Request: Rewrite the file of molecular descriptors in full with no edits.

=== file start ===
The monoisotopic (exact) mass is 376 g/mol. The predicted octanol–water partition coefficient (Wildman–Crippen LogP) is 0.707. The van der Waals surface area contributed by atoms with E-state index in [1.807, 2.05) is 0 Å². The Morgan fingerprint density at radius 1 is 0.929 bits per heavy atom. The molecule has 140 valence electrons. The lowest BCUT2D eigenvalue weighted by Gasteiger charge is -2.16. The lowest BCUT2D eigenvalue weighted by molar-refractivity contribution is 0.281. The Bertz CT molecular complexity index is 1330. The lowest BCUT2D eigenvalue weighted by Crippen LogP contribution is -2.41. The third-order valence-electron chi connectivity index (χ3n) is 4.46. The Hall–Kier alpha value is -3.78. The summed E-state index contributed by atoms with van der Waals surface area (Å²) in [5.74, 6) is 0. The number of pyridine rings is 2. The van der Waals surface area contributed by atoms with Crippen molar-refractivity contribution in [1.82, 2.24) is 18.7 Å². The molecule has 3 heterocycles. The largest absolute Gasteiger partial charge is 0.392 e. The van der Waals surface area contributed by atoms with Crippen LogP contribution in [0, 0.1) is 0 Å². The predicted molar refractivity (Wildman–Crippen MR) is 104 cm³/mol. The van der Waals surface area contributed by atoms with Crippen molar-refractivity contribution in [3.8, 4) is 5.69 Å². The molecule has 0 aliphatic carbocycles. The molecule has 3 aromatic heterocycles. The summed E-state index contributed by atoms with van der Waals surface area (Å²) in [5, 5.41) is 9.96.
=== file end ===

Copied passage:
The monoisotopic (exact) mass is 376 g/mol. The predicted octanol–water partition coefficient (Wildman–Crippen LogP) is 0.707. The van der Waals surface area contributed by atoms with E-state index in [1.807, 2.05) is 0 Å². The Morgan fingerprint density at radius 1 is 0.929 bits per heavy atom. The molecule has 140 valence electrons. The lowest BCUT2D eigenvalue weighted by Gasteiger charge is -2.16. The lowest BCUT2D eigenvalue weighted by molar-refractivity contribution is 0.281. The Bertz CT molecular complexity index is 1330. The lowest BCUT2D eigenvalue weighted by Crippen LogP contribution is -2.41. The third-order valence-electron chi connectivity index (χ3n) is 4.46. The Hall–Kier alpha value is -3.78. The summed E-state index contributed by atoms with van der Waals surface area (Å²) in [5.74, 6) is 0. The number of pyridine rings is 2. The van der Waals surface area contributed by atoms with Crippen molar-refractivity contribution in [1.82, 2.24) is 18.7 Å². The molecule has 3 heterocycles. The largest absolute Gasteiger partial charge is 0.392 e. The van der Waals surface area contributed by atoms with Crippen LogP contribution in [0, 0.1) is 0 Å². The predicted molar refractivity (Wildman–Crippen MR) is 104 cm³/mol. The van der Waals surface area contributed by atoms with Crippen molar-refractivity contribution in [3.8, 4) is 5.69 Å². The molecule has 0 aliphatic carbocycles. The molecule has 3 aromatic heterocycles. The summed E-state index contributed by atoms with van der Waals surface area (Å²) in [5, 5.41) is 9.96.